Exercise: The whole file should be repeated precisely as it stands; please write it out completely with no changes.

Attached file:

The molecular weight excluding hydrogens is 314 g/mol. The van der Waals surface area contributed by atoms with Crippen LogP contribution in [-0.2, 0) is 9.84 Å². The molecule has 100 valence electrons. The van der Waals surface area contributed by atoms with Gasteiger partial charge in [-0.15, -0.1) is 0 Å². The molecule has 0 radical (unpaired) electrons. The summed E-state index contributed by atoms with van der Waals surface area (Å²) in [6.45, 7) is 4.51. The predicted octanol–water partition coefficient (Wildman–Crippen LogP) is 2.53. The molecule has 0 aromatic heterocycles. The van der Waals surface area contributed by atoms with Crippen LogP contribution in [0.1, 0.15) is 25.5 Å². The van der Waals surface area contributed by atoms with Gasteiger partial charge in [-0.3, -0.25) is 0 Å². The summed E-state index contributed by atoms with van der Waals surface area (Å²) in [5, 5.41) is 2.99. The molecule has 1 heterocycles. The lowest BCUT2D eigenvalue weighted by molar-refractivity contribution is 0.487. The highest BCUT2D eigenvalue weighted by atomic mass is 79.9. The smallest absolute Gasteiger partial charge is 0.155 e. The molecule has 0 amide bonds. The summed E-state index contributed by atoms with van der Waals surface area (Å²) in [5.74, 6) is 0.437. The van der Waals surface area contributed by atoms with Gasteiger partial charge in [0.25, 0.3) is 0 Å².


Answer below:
The molecular weight excluding hydrogens is 314 g/mol. The van der Waals surface area contributed by atoms with Crippen LogP contribution in [-0.2, 0) is 9.84 Å². The molecule has 100 valence electrons. The van der Waals surface area contributed by atoms with Gasteiger partial charge in [-0.15, -0.1) is 0 Å². The molecule has 0 radical (unpaired) electrons. The summed E-state index contributed by atoms with van der Waals surface area (Å²) in [6.45, 7) is 4.51. The predicted octanol–water partition coefficient (Wildman–Crippen LogP) is 2.53. The molecule has 0 aromatic heterocycles. The van der Waals surface area contributed by atoms with Crippen LogP contribution in [0.1, 0.15) is 25.5 Å². The van der Waals surface area contributed by atoms with Gasteiger partial charge in [-0.3, -0.25) is 0 Å². The summed E-state index contributed by atoms with van der Waals surface area (Å²) in [5, 5.41) is 2.99. The molecule has 1 heterocycles. The lowest BCUT2D eigenvalue weighted by molar-refractivity contribution is 0.487. The highest BCUT2D eigenvalue weighted by atomic mass is 79.9. The smallest absolute Gasteiger partial charge is 0.155 e. The molecule has 0 amide bonds. The summed E-state index contributed by atoms with van der Waals surface area (Å²) in [5.74, 6) is 0.437. The van der Waals surface area contributed by atoms with Gasteiger partial charge in [0.25, 0.3) is 0 Å².